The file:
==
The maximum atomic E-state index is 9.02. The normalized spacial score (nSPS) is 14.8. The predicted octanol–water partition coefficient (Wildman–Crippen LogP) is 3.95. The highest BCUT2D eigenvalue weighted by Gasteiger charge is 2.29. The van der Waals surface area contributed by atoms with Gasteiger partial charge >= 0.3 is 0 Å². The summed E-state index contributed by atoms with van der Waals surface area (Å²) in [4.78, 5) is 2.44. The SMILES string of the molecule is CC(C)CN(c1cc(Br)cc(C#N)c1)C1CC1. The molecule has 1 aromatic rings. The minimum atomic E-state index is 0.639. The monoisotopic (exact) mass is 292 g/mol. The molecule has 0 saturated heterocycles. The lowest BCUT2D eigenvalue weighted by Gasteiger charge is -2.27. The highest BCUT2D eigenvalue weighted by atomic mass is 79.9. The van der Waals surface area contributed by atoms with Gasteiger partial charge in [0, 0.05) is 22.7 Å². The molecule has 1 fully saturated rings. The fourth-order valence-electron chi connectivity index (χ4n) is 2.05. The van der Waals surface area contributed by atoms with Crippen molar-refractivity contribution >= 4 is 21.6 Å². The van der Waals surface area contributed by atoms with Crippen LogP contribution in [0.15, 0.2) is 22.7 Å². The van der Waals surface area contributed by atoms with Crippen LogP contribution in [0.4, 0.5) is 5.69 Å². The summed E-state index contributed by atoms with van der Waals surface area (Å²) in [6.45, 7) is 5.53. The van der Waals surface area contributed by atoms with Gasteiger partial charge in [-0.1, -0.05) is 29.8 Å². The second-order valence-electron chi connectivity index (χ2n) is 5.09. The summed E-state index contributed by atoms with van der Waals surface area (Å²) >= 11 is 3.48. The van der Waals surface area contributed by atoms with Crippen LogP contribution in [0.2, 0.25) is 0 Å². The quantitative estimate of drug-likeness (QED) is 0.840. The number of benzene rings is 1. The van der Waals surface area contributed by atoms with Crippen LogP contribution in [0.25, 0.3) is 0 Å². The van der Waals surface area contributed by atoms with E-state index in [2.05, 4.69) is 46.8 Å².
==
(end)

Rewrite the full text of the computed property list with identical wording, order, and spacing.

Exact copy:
The maximum atomic E-state index is 9.02. The normalized spacial score (nSPS) is 14.8. The predicted octanol–water partition coefficient (Wildman–Crippen LogP) is 3.95. The highest BCUT2D eigenvalue weighted by Gasteiger charge is 2.29. The van der Waals surface area contributed by atoms with Gasteiger partial charge >= 0.3 is 0 Å². The summed E-state index contributed by atoms with van der Waals surface area (Å²) in [4.78, 5) is 2.44. The SMILES string of the molecule is CC(C)CN(c1cc(Br)cc(C#N)c1)C1CC1. The molecule has 1 aromatic rings. The minimum atomic E-state index is 0.639. The monoisotopic (exact) mass is 292 g/mol. The molecule has 0 saturated heterocycles. The lowest BCUT2D eigenvalue weighted by Gasteiger charge is -2.27. The highest BCUT2D eigenvalue weighted by atomic mass is 79.9. The van der Waals surface area contributed by atoms with Gasteiger partial charge in [0, 0.05) is 22.7 Å². The molecule has 1 fully saturated rings. The fourth-order valence-electron chi connectivity index (χ4n) is 2.05. The van der Waals surface area contributed by atoms with Crippen molar-refractivity contribution >= 4 is 21.6 Å². The van der Waals surface area contributed by atoms with Crippen LogP contribution in [0.15, 0.2) is 22.7 Å². The van der Waals surface area contributed by atoms with Crippen LogP contribution in [0.4, 0.5) is 5.69 Å². The summed E-state index contributed by atoms with van der Waals surface area (Å²) in [6.45, 7) is 5.53. The van der Waals surface area contributed by atoms with Gasteiger partial charge in [-0.1, -0.05) is 29.8 Å². The second-order valence-electron chi connectivity index (χ2n) is 5.09. The summed E-state index contributed by atoms with van der Waals surface area (Å²) >= 11 is 3.48. The van der Waals surface area contributed by atoms with Crippen LogP contribution in [0.2, 0.25) is 0 Å². The quantitative estimate of drug-likeness (QED) is 0.840. The number of benzene rings is 1. The van der Waals surface area contributed by atoms with Crippen LogP contribution in [0.25, 0.3) is 0 Å². The van der Waals surface area contributed by atoms with E-state index in [2.05, 4.69) is 46.8 Å².